Cathedral of Our Lady of the Angels

By Kirsten Kiser

Cathedral of Our Lady of the Angels, Rafael Moneo
CC, Daniel L. Lu
 

The Cathedral of Our Lady of the Angels is the third-largest cathedral in the world, and the first to be built in the United States in over a quarter of a century.

Approaching downtown Los Angeles on the Hollywood Freeway — the former Camino Real route used by Spanish missionaries in the 18th century — the grand scale of this adobe-colored concrete building with its 15-foot-tall campanile (bell tower) and tall, altar-backing cross become visible.

The large Cathedral Square is only accessible through gates along Temple Street or from the underground parking structure. A “carillon wall”, with bells reminiscent of Mission-style churches, faces the street.

Moneo was very conscious of not wanting the entrance to the cathedral to be directly on the street.  From Temple Street visitors travel a spiritual path, each step a transition from the secular to the sacred: through a lower plaza, up the grand staircase, through the upper plaza and on toward the great 25-ton bronze doors crowned by a contemporary statue of the Virgin.

Proceeding through the monumental doors — designed by Los Angeles sculptor Robert Graham — visitors enter the 200-foot-long south ambulatory, which runs the length of the cathedral from east to west.

Passages between a row of asymmetrical chapels lining the ambulatory frame views of the main sanctuary.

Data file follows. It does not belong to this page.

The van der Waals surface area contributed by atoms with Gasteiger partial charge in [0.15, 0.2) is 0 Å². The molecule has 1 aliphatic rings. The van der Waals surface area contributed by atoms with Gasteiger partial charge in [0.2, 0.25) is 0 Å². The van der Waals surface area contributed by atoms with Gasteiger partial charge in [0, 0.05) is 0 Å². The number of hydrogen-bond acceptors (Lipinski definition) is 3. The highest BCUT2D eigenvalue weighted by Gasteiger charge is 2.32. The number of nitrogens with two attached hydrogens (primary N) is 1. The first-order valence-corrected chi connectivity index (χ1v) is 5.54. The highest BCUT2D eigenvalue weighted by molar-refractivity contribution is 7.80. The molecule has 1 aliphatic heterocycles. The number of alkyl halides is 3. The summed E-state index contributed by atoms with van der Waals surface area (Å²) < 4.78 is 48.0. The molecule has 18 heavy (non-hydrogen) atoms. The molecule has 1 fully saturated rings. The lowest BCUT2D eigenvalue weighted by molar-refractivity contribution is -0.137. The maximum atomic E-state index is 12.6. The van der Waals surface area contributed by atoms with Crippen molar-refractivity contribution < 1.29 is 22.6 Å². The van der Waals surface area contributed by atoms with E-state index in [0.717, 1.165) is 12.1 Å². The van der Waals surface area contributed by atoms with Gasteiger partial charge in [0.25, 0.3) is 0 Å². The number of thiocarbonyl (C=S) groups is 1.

Turning right at the end of the ambulatory, past a 17th-century Spanish Baroque altarpiece, visitors enter the huge 58,000 square foot nave, with seating for 3,000 people. Light flooding in through the east window silhouettes the large concrete cross above the altar. The organ is the largest pipe organ west of the Mississippi.

The walls are of polished concrete, the 85-foot-high ceiling of cedarwood, the floors of Spanish sand-colored limestone, and the pews of wood. The soaring space is illuminated by windows composed of 24,000 feet of thinly veined Spanish alabaster.

The figures in the 27 earth-colored tapestries — designed by John Nava — include contemporary teenagers as well as canonized saints. Lamps above the pews, resembling downward aiming trumpets, hold small speakers and light bulbs. The baptismal font is of black granite.

Along the wall in the north ambulatory, a long window reveals a cloister garden full of oak and sycamore trees that, once grown, will shade the walkways and fountain.

Moneo had very little influence on the 24,000-square-foot rectory for the archbishop, resident clergy, and visitors, and the 46,000-square-foot conference center and offices located at the eastern end of the site.

One of the most challenging requirements is for the new cathedral to withstand the test of time.  The project team used advanced strategies to achieve a lifespan of no less than 500 years for the structure and building systems.

The building has been designed to withstand an 8.4 point Richter scale earthquake (not yet experienced in Los Angeles). The entire building sits on base isolators, which means that the whole building can move about 24 inches in each direction during earthquakes. The hole with the isolator pads is covered by an overlapping site floor that would allow the building to move back and forth during an earthquake.

Country and City

Los Angeles

Architect

Rafael Moneo

Built

2002